Georgia Sea Island Festival
For nearly thirty years the Georgia Sea Island Festival on St. Simons Island has celebrated the African American musical traditions, crafts and food of the coastal barrier islands. Nationally known and world renowned, the Georgia Sea Island Singers have been a highlight of the weekend since the festival on St. Simons Island was first organized in 1977 the 1980s by original members of the group Mabel Hillary and Bessie Jones.
Born on St. Simons Island, Frankie Sullivan Quimby traces her ancestry back to the Foulah tribe on the Niger River in Africa. She was the oldest of thirteen children descended from slaves who belonged to the Coupers of Cannon’s Point. After emancipation her family took the name Sullivan and settled in the Harrington community of St. Simons Island. Mrs. Quimby joined the Georgia Sea Island Singers in the 1940s. She is dedicated to preserving the cultural heritage of her ancestors who came to St. Simons from Africa. Many of the songs performed by the Georgia Sea Island Singers were handed down through generations. They were work songs sung in the fields, on the docks in Brunswick, or in rowboats on the sound. They were spirituals sung in African American churches and hummed by domestics working on the island. These songs formed the background tunes recalled by both blacks and whites who grew on the islands.
In 1935 folklorist Zora Neale Hurston introduced fellow folklorist Alan Lomax and his father John to Bessie Jones and early members of the group. The Lomaxes worked for the Archives of American Song at the Library of Congress and they traveled across the nation collecting “folk” music, songs handed down by elders. Alan returned to the Harrington community on St. Simons Island in 1959 and 1960 and made extensive recordings of the singers – Bessie Jones, Peter and John Davis, Emma Lee Ramsey, Henry Morrison, Mabel Hillary, and others. Recordings and photographs from these trips have recently been digitalized and are now available on-line at www.culturalequity.org thanks to The Global Jukebox, a program of an organization Lomax founded after he left the Library of Congress.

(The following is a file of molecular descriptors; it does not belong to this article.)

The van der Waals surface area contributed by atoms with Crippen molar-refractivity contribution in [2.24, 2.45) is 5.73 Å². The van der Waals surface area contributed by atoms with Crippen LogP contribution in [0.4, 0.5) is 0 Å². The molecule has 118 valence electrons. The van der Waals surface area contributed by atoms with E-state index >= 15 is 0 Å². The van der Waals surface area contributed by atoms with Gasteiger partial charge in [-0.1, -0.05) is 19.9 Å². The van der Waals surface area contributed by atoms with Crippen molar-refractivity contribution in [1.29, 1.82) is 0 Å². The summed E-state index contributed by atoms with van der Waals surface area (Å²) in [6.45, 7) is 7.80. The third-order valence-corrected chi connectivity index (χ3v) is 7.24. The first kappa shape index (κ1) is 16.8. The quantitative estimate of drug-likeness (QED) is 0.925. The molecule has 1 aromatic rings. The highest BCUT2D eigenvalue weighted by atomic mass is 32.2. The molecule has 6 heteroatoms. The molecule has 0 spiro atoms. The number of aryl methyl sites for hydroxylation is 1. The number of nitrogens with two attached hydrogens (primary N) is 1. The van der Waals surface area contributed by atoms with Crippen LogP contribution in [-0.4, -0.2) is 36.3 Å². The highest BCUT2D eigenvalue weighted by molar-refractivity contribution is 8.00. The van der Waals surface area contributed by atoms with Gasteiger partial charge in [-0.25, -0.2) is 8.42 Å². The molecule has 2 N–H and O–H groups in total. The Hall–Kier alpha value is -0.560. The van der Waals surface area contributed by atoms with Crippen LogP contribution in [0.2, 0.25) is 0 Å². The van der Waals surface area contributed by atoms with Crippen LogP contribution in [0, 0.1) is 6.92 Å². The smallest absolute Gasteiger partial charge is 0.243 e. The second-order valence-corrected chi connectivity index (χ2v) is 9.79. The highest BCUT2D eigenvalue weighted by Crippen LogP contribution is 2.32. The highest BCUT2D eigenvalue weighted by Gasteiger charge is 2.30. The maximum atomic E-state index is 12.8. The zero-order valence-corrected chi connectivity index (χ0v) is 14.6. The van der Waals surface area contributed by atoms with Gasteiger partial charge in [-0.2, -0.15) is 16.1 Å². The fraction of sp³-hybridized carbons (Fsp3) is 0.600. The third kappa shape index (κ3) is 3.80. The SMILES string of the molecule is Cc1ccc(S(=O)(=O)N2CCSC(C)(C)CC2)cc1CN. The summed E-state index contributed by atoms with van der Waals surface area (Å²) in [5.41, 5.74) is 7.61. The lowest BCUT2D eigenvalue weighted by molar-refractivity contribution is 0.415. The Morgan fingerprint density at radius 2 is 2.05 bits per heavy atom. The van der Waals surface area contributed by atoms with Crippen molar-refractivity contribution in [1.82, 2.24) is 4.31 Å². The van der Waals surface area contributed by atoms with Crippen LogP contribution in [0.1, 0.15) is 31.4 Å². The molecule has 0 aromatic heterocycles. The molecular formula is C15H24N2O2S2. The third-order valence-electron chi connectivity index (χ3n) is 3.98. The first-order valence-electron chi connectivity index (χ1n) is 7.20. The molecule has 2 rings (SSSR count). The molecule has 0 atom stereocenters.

At a time when folk music and the Civil Rights movement were finding a political voice, Lomax put Bessie Jones and the Georgia Sea Island Singers on the national stage. They performed at the 1963 Newport Folk Festival on the same bill with Peter, Paul and Mary; Pete Seeger, Joan Baez, Bob Dylan, and John Lee Hooker. In 1960 Lomax hired them for a movie for Colonial Williamsburg entitled “Music at Williamsburg.” Dressed in 18th century slave costumes, they sang work songs and rowing songs that contrasted with the Anglican hymns and harpsichord concert at the Governor’s House. Harry Belafonte, an avid student of folk music, invited Jones and the group to add their songs to The Long Road to Freedom (1961-1971) an anthology of African American songs with musical roots from West Africa. In 1968 they conducted workshops at the Poor Peoples March on Washington. For the next fifty years, under the direction of Bessie Jones (who passed away in 1984) and then Frankie Quimby and her husband Douglas (who passed away in 2006) the Georgia Sea Island Singers have shared their music with Presidents at the White House and Sierra Leone, world leaders at the G-8 Summit, crowds at the Olympics and the Smithsonian’s Folk Festivals, and countless schoolchildren at festivals and schools across the nation.
Each year I look forward watching Mrs. Quimby teach the children to shoo the turkeys and Tony Merrell explaining the “jimbay drum.” The recordings are great (see below) but nothing beats sitting under the live oaks with the marsh breezes while Frankie’s grandson performs “Hambone, Hambone” carrying on a tradition that has been passed down for over one hundred years. - Patty Deveax
For more information about the Annual Georgia Sea Island Festival go to www.ssiheritagecoalition.org or call the St. Simons African American Heritage Coalition.